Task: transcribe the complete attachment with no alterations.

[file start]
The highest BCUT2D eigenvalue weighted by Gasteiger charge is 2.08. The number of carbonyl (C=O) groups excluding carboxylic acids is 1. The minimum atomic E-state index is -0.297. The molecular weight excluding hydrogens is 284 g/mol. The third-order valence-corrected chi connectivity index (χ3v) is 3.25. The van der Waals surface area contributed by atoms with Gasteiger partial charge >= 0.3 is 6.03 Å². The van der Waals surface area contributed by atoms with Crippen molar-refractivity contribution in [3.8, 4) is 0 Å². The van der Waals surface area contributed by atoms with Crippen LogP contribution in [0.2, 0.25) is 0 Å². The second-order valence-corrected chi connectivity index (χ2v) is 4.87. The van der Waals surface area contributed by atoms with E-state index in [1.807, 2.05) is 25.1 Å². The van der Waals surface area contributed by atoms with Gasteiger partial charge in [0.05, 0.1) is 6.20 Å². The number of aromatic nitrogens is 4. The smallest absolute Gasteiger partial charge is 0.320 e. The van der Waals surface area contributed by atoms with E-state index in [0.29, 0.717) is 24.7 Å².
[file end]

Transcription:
The highest BCUT2D eigenvalue weighted by Gasteiger charge is 2.08. The number of carbonyl (C=O) groups excluding carboxylic acids is 1. The minimum atomic E-state index is -0.297. The molecular weight excluding hydrogens is 284 g/mol. The third-order valence-corrected chi connectivity index (χ3v) is 3.25. The van der Waals surface area contributed by atoms with Gasteiger partial charge >= 0.3 is 6.03 Å². The van der Waals surface area contributed by atoms with Crippen molar-refractivity contribution in [3.8, 4) is 0 Å². The van der Waals surface area contributed by atoms with Crippen LogP contribution in [0.2, 0.25) is 0 Å². The second-order valence-corrected chi connectivity index (χ2v) is 4.87. The van der Waals surface area contributed by atoms with E-state index in [1.807, 2.05) is 25.1 Å². The van der Waals surface area contributed by atoms with Gasteiger partial charge in [0.05, 0.1) is 6.20 Å². The number of aromatic nitrogens is 4. The smallest absolute Gasteiger partial charge is 0.320 e. The van der Waals surface area contributed by atoms with E-state index in [0.29, 0.717) is 24.7 Å².